Doug has crossed the River! I run a restaurant in the Courthouse area of Arlington and my host told me some Doctor asked to speak with me. Almost immediately I felt I recognized him, and it took about 30 seconds into his story about being a neighbor and a former “regular” of ours, that his assistant had his car and he left his wallet, phone and keys in there and was having trouble getting in touch with him. He said the host was nice enough to let him use the phone but he had no luck. My first response was to just say “Doug?”, to which he said, “huh?”. I asked how I could help him and he asked for some free beer, to which my response was, “that’s not going to happen, Doug”. (more…)
Photo by PoPville flickr user Rich Renomeron
Ed. Note: At this point I assume every single phone call is a scam. When my mom calls, I’m like “Oh yeah mom, what’d you buy me for my 12th birthday? Faster, faster. SCAMMER.” Click. But that’s just me.
I just wanted to submit a warning to fellow DCers. Today, I received a phone call from a legitimate 202 number (I didn’t know the number and normally wouldn’t answer, but did in case it was a work call). When I answered, they asked me to verify my name (I did), told me that I was under criminal investigation, and asked if I knew anything about it. I said no.
I will preface the rest of the story by saying that I have a very common name and am a bit paranoid about identity theft (it’s happened to several of my family members). I only stayed on the phone as long as I did (12 minutes!) so that I could confirm that my identity was not actually stolen.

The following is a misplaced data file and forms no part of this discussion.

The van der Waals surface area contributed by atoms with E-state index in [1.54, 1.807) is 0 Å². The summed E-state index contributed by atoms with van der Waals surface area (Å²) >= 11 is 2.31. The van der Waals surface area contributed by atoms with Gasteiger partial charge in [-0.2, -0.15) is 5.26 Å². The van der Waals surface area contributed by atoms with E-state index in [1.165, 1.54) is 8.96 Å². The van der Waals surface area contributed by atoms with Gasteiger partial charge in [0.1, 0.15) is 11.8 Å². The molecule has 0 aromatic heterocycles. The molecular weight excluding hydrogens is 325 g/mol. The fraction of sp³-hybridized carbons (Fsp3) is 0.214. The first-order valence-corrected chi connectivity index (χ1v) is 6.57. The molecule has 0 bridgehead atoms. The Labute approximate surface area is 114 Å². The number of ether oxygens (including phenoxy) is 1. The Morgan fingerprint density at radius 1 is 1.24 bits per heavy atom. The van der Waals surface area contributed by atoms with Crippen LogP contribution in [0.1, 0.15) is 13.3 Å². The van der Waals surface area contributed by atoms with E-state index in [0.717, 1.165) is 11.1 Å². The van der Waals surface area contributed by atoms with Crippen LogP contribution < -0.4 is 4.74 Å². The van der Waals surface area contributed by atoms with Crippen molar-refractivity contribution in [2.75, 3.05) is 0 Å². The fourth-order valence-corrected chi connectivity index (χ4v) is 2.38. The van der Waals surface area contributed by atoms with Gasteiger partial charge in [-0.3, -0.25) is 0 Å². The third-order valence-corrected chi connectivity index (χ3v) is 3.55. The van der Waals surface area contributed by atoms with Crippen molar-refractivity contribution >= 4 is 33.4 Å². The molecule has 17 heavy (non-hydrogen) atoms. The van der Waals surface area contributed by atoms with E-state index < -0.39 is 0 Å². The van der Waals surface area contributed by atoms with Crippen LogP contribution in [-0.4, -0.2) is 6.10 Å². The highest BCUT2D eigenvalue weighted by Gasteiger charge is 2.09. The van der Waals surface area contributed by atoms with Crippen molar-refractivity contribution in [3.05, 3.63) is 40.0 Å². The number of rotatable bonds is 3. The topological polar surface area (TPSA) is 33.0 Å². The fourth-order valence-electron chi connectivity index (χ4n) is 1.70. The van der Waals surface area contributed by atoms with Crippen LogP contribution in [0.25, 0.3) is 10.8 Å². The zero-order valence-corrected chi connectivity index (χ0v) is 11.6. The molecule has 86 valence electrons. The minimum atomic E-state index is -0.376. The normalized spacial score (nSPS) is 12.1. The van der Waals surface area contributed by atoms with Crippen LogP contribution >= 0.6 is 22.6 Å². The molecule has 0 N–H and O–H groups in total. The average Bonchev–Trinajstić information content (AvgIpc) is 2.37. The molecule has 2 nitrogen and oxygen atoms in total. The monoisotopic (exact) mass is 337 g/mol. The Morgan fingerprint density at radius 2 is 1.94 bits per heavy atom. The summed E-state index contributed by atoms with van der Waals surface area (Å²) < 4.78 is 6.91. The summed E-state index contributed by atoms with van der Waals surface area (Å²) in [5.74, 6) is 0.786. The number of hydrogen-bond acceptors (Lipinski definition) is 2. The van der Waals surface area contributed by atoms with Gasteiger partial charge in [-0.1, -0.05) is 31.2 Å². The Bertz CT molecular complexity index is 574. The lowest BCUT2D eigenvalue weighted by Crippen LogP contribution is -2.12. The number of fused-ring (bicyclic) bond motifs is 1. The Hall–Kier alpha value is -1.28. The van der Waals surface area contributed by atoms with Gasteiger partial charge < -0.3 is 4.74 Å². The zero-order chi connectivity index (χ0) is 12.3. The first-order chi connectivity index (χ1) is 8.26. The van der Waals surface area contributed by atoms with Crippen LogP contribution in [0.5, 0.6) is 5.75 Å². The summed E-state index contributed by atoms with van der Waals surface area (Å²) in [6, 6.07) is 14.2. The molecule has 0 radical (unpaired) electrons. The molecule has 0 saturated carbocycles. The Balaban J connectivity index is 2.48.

Anyway, the woman on the phone told me that they found an abandoned car that was registered under my name. She described the car, gave me two addresses that were associated with it, and asked if I was familiar with any of these. I said no. She then proceeded to tell me that drugs were found in the car and that the addresses were already under investigation for drug trafficking. (more…)
“Scammers primarily rely on two types of rental scams:
- Hijacked listings: A hijacked listing copies a legitimate advertisement–photos, location, description–and posts it on another website with different contact information. This type of scam seems legitimate because it mimics a real property, but the person you are communicating with is a scammer, not the owner.
- Phantom rentals: A phantom rental is a listing that uses photos of a property that is not located at the advertised address. This scam attempts to steal your money or information before you find out the property does not exist.
Both types of these scams lure renters with extremely low rental prices and lavish amenities. Once they have your attention, they request money (such as an application fee) or financial information for the property they cannot deliver. Victims sometimes don’t even realize they have been cheated until they show up to the property and find that it does not exist or is not for rent.
Tips to Avoid Rental Scams
Good deals on rentals do exist, but make sure you do your research to make an informed decision. Here are some tips to avoid being scammed: (more…)
Photo by PoPville flickr user rockcreek
From DC Water: